Sugar and Sterol Analysis in Human Body Fluids on a Twin Line MS System

October 2, 2011

The Application Notebook

The Application Notebook, The Application Notebook-10-02-2011, Volume 0, Issue 0

Shimadzu Application Note

Screening and follow-up of patients with inborn errors of metabolism are important applications in clinical laboratories. Galactosaemia, for example, is an autosomal recessively inherited disorder in galactose metabolism. Patients are unable to metabolize galactose to glucose. Ingestion of lactose, a disaccharide of galactose and glucose, causes a prolonged rise of blood galactose and the appearance of galactose and galactitol in urine.

Cerebrotendinous xanthomatosis is an autosomal recessively inherited disorder of bile acid synthesis. A deficiency of the mitochondrial enzyme sterol 27-hydroxylase impairs production of chenodeoxycholic acid (CDCA). This results in excessive production of cholestanol and cholesterol and accumulation of these sterols in several tissues and in plasma. Furthermore, these patients excrete bile alcohols in urine.

For identification and quantification of these polyols and sterols such as cholesterol, cholestanol and monosaccharides (e.g., glucose, galactose, galactitol) validated and sensitive GC–MS methods are necessary. Usually, the analyses are performed on two GC–MS systems due to the need for different GC columns. When just one GC–MS is available frequent changing of the columns is necessary. This is time consuming and not acceptable in a clinical laboratory setting with high sample throughput. The optimal solution for this problem is the Shimadzu Twin Line MS System.

The Twin Line MS System enables installation of two capillary columns into the MS simultaneously. This setup allows smooth switching between applications without physically changing the GC column or venting the MS vacuum. Since the outlets of the two columns are directly introduced into the MS interface without using press tight connectors and retention gap columns, existing methods and retention times for a single column can be used. Both analytical assays described above were successfully validated on the dual-column system (both columns installed).

Instrumentation:

GC–MS: GCMS-QP2010 Ultra (Shimadzu)

Autoinjector: Autosampler AOC-20i + s

Column: Monosaccharides and polyols: VF-01 ms WCOT column (20 m × 0.15 mm i.d. df 0.15 µm; Varian)

Sterols: VF-1701 ms WCOT column (30 m × 0.25 mm i.d. df 0.15 µm; Varian)

Analytical Conditions:

Monosaccharides and polyols

GC

Injection temp: 280 °C

Injection mode: Split

Column temp: 120 °C (5 min) – (10 °C/min) – 130 °C – (3 °C/min) – 210 °C – (15 °C/min) – 240 °C – (3 °C/min) – 265 °C – (15 °C/min) – 295 °C (5 min)

Carrier gas: He (constant linear velocity)

Linear velocity: 35 cm/sec

Split ratio: 20

Injection volume: 1 µL

MS

Ion source temp: 200 °C

Interface temp: 250°C

Scan range: m/z 50–400

Event time: 0.36 sec

Sterols

GC

Injection temp: 280 °C

Injection mode: Split

Column temp: 120 °C (1 min) – (75 °C/min) – 270 °C – (3 °C/min) – 300 °C (3 min)

Carrier gas: He (constant linear velocity)

Linear velocity: 35 cm/sec

Split ratio: 80

Injection volume: 1 µL

MS

Ion source temp: 200 °C

Interface temp: 250 °C

Scan range: m/z 50–500

Event time: 0.4 sec

Results

Monosaccharides and polyols

The sample preparation of urine samples for an analysis of monosaccharides and polyols was performed as described by Jansen et al. (1).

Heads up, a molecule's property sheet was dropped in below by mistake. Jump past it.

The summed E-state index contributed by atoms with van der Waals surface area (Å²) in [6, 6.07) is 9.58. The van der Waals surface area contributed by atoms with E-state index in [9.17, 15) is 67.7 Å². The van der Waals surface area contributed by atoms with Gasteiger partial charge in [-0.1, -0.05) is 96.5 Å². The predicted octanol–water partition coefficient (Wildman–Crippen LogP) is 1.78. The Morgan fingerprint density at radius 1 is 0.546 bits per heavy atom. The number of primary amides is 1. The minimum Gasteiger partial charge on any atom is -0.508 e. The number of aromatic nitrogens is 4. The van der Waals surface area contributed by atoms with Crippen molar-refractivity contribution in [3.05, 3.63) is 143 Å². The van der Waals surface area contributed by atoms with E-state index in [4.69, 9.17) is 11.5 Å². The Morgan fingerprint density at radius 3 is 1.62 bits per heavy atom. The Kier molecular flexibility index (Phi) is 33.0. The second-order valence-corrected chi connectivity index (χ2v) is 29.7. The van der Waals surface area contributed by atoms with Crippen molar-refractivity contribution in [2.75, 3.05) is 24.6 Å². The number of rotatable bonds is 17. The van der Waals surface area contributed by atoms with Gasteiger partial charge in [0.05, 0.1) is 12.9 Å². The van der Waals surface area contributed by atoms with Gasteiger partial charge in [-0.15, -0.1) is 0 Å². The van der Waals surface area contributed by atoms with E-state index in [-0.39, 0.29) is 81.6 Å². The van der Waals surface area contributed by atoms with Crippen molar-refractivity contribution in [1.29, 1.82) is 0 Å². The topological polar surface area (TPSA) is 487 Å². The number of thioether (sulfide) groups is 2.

Figure 1

Quantification of urinary monosaccharides and polyols was performed by means of internal standard (IS) method. As some analytes had more than one peak (e.g. galactitol) the sum of both peak areas was taken for quantification (Figure 3).

Figure 2

The calibration range was determined by statistical analysis of real sample concentrations. The calibration curve was linear over a range of 1 µmol/mmol creatinine to 750 µmol/mmol creatinine for all monosaccharides and polyols, with a linear correlation coefficient (r) of >0.999 for all compounds. The detection limits (LOD) of the monosaccharides and polyols was ~1 µmol/mmol creatinine (S/N > 10).

Figure 3

Sterols

The preparation of plasma/serum samples for an analysis of sterols was performed as described by Koopman et al. (2).

As for the monosaccharides and polyols the calibration range of the sterols was determined by statistical analysis of real sample concentration. The calibration curve was linear over a range of 1 µmol/L to 8500 µmol/L for cholesterol; 1–85 µmol/L for cholestanol and 1–250 µmol/L for 7- and 8- dehydrocholesterol, with a linear correlation coefficient (r) of >0.990 for all compounds. The detection limit (LOD) of the sterols was ~2 µmol/L (S/N > 5).

Conclusion

Analysis of sugars and sterols demands two different columns to obtain data of the highest quality necessary in the metabolic diagnostics of abnormalities in monosaccharides/polyols and cholesterol metabolism. Since the trimethylsilyl derivatives of many sugars such as glucose and fructose have similar EI mass spectra, the retention time is of particular importance for identification. Therefore running the two applications on one GC–MS while frequently switching the capillary columns is not reasonable. A dual column setup such as the Shimadzu GCMS-QP2010 Ultra (Twin Line system) solves this problem. With just a click of the mouse, the user can switch easily between two analytical lines, between analysis of monosaccharides/polyols or sterols. Although the concentration of sterols (e.g., cholestanol) is very low, identification and quantification works well. The largecapacity differential evacuation system helps to achieve sensitivity comparable to a single column.

References

1. Jansen et al., Clinica Chimica Acta, 157, 277–294 (1986).

2. Koopmann et al., Clinica Chimica Acta, 137, 305–315 (1994).

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